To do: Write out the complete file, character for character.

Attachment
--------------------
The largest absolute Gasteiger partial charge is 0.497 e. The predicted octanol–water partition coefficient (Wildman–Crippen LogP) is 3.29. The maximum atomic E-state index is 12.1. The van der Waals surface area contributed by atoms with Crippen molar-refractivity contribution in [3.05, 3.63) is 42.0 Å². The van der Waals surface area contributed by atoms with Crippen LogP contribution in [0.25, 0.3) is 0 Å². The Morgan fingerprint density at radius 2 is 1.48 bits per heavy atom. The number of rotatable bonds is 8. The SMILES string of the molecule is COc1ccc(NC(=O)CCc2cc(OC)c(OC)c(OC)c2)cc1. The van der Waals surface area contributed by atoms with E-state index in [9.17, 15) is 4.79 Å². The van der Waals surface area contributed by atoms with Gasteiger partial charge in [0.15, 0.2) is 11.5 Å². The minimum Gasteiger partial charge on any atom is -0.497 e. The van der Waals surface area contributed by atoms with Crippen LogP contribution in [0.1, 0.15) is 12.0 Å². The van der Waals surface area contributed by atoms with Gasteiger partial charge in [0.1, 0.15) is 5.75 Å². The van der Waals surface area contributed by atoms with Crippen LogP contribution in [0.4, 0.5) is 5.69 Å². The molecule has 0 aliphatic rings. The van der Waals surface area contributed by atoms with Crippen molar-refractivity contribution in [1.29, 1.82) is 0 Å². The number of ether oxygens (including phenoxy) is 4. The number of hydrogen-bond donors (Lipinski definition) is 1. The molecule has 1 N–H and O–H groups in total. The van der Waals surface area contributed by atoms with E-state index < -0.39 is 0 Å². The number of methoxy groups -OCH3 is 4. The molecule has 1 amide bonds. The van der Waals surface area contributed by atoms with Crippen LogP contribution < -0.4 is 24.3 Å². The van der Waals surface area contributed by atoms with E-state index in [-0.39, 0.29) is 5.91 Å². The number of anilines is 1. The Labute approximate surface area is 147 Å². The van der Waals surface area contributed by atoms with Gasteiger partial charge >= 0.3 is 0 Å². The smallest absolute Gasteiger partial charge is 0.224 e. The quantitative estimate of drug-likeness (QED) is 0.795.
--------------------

The largest absolute Gasteiger partial charge is 0.497 e. The predicted octanol–water partition coefficient (Wildman–Crippen LogP) is 3.29. The maximum atomic E-state index is 12.1. The van der Waals surface area contributed by atoms with Crippen molar-refractivity contribution in [3.05, 3.63) is 42.0 Å². The van der Waals surface area contributed by atoms with Crippen LogP contribution in [0.25, 0.3) is 0 Å². The Morgan fingerprint density at radius 2 is 1.48 bits per heavy atom. The number of rotatable bonds is 8. The SMILES string of the molecule is COc1ccc(NC(=O)CCc2cc(OC)c(OC)c(OC)c2)cc1. The van der Waals surface area contributed by atoms with E-state index in [9.17, 15) is 4.79 Å². The van der Waals surface area contributed by atoms with Gasteiger partial charge in [0.15, 0.2) is 11.5 Å². The minimum Gasteiger partial charge on any atom is -0.497 e. The van der Waals surface area contributed by atoms with Crippen LogP contribution in [0.1, 0.15) is 12.0 Å². The van der Waals surface area contributed by atoms with Gasteiger partial charge in [0.1, 0.15) is 5.75 Å². The van der Waals surface area contributed by atoms with Crippen LogP contribution in [0.4, 0.5) is 5.69 Å². The molecule has 0 aliphatic rings. The van der Waals surface area contributed by atoms with Crippen molar-refractivity contribution in [1.29, 1.82) is 0 Å². The number of ether oxygens (including phenoxy) is 4. The number of hydrogen-bond donors (Lipinski definition) is 1. The molecule has 1 N–H and O–H groups in total. The van der Waals surface area contributed by atoms with E-state index < -0.39 is 0 Å². The number of methoxy groups -OCH3 is 4. The molecule has 1 amide bonds. The van der Waals surface area contributed by atoms with Crippen LogP contribution < -0.4 is 24.3 Å². The van der Waals surface area contributed by atoms with E-state index in [-0.39, 0.29) is 5.91 Å². The number of anilines is 1. The Labute approximate surface area is 147 Å². The van der Waals surface area contributed by atoms with Gasteiger partial charge >= 0.3 is 0 Å². The smallest absolute Gasteiger partial charge is 0.224 e. The quantitative estimate of drug-likeness (QED) is 0.795.